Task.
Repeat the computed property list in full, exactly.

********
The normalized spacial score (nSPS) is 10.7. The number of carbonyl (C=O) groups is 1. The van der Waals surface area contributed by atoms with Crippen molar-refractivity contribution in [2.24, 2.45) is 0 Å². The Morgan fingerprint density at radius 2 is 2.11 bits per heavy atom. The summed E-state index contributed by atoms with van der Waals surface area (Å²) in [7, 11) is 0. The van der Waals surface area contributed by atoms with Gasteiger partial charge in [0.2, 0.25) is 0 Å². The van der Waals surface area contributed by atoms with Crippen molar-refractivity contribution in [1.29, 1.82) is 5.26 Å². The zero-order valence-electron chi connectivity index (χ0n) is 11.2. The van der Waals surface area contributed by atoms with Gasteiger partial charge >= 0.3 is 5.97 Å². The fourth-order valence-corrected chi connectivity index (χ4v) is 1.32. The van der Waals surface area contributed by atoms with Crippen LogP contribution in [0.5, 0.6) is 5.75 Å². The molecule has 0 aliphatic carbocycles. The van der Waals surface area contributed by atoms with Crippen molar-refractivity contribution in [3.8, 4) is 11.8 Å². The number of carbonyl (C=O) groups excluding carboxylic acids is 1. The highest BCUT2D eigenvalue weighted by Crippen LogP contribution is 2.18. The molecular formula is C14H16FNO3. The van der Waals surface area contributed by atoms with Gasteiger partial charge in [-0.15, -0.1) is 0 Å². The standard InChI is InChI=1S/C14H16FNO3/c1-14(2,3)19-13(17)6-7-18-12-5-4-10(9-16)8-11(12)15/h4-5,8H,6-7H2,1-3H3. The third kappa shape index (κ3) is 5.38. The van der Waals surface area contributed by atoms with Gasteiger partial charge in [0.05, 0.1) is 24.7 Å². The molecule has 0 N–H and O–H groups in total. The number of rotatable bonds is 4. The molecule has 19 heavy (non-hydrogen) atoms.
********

The normalized spacial score (nSPS) is 10.7. The number of carbonyl (C=O) groups is 1. The van der Waals surface area contributed by atoms with Crippen molar-refractivity contribution in [2.24, 2.45) is 0 Å². The Morgan fingerprint density at radius 2 is 2.11 bits per heavy atom. The summed E-state index contributed by atoms with van der Waals surface area (Å²) in [7, 11) is 0. The van der Waals surface area contributed by atoms with Gasteiger partial charge in [0.2, 0.25) is 0 Å². The van der Waals surface area contributed by atoms with Crippen molar-refractivity contribution in [1.29, 1.82) is 5.26 Å². The zero-order valence-electron chi connectivity index (χ0n) is 11.2. The van der Waals surface area contributed by atoms with Gasteiger partial charge >= 0.3 is 5.97 Å². The fourth-order valence-corrected chi connectivity index (χ4v) is 1.32. The van der Waals surface area contributed by atoms with Crippen LogP contribution in [0.5, 0.6) is 5.75 Å². The molecule has 0 aliphatic carbocycles. The van der Waals surface area contributed by atoms with Crippen molar-refractivity contribution in [3.8, 4) is 11.8 Å². The number of carbonyl (C=O) groups excluding carboxylic acids is 1. The highest BCUT2D eigenvalue weighted by Crippen LogP contribution is 2.18. The molecular formula is C14H16FNO3. The van der Waals surface area contributed by atoms with Gasteiger partial charge in [-0.15, -0.1) is 0 Å². The standard InChI is InChI=1S/C14H16FNO3/c1-14(2,3)19-13(17)6-7-18-12-5-4-10(9-16)8-11(12)15/h4-5,8H,6-7H2,1-3H3. The third kappa shape index (κ3) is 5.38. The van der Waals surface area contributed by atoms with Gasteiger partial charge in [0.05, 0.1) is 24.7 Å². The molecule has 0 N–H and O–H groups in total. The number of rotatable bonds is 4. The molecule has 19 heavy (non-hydrogen) atoms.